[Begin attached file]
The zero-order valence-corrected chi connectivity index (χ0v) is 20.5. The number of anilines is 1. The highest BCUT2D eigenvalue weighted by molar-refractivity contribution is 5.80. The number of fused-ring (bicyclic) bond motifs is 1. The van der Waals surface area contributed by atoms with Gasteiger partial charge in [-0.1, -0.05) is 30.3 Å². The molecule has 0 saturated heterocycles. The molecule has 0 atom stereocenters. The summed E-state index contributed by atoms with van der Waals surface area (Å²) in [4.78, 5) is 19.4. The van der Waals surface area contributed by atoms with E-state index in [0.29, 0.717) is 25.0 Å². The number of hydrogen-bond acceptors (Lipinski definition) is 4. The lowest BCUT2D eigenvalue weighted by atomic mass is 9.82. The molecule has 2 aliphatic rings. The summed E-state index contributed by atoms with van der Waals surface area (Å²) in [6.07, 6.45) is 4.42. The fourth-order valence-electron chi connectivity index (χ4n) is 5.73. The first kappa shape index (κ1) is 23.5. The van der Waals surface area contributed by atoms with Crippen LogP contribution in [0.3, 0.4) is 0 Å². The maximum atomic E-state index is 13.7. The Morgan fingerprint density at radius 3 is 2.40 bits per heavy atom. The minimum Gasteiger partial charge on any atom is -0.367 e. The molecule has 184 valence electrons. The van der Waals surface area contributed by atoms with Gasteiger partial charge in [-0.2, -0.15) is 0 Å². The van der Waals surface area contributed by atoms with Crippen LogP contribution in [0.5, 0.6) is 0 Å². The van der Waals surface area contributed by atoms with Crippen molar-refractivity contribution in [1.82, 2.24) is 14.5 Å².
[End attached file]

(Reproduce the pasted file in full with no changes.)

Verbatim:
The zero-order valence-corrected chi connectivity index (χ0v) is 20.5. The number of anilines is 1. The highest BCUT2D eigenvalue weighted by molar-refractivity contribution is 5.80. The number of fused-ring (bicyclic) bond motifs is 1. The van der Waals surface area contributed by atoms with Gasteiger partial charge in [-0.1, -0.05) is 30.3 Å². The molecule has 0 saturated heterocycles. The molecule has 0 atom stereocenters. The summed E-state index contributed by atoms with van der Waals surface area (Å²) in [4.78, 5) is 19.4. The van der Waals surface area contributed by atoms with E-state index in [0.29, 0.717) is 25.0 Å². The number of hydrogen-bond acceptors (Lipinski definition) is 4. The lowest BCUT2D eigenvalue weighted by atomic mass is 9.82. The molecule has 2 aliphatic rings. The summed E-state index contributed by atoms with van der Waals surface area (Å²) in [6.07, 6.45) is 4.42. The fourth-order valence-electron chi connectivity index (χ4n) is 5.73. The first kappa shape index (κ1) is 23.5. The van der Waals surface area contributed by atoms with Crippen LogP contribution in [0.3, 0.4) is 0 Å². The maximum atomic E-state index is 13.7. The Morgan fingerprint density at radius 3 is 2.40 bits per heavy atom. The minimum Gasteiger partial charge on any atom is -0.367 e. The molecule has 184 valence electrons. The van der Waals surface area contributed by atoms with Gasteiger partial charge in [-0.2, -0.15) is 0 Å². The van der Waals surface area contributed by atoms with Crippen LogP contribution in [0.5, 0.6) is 0 Å². The van der Waals surface area contributed by atoms with Crippen molar-refractivity contribution in [1.82, 2.24) is 14.5 Å².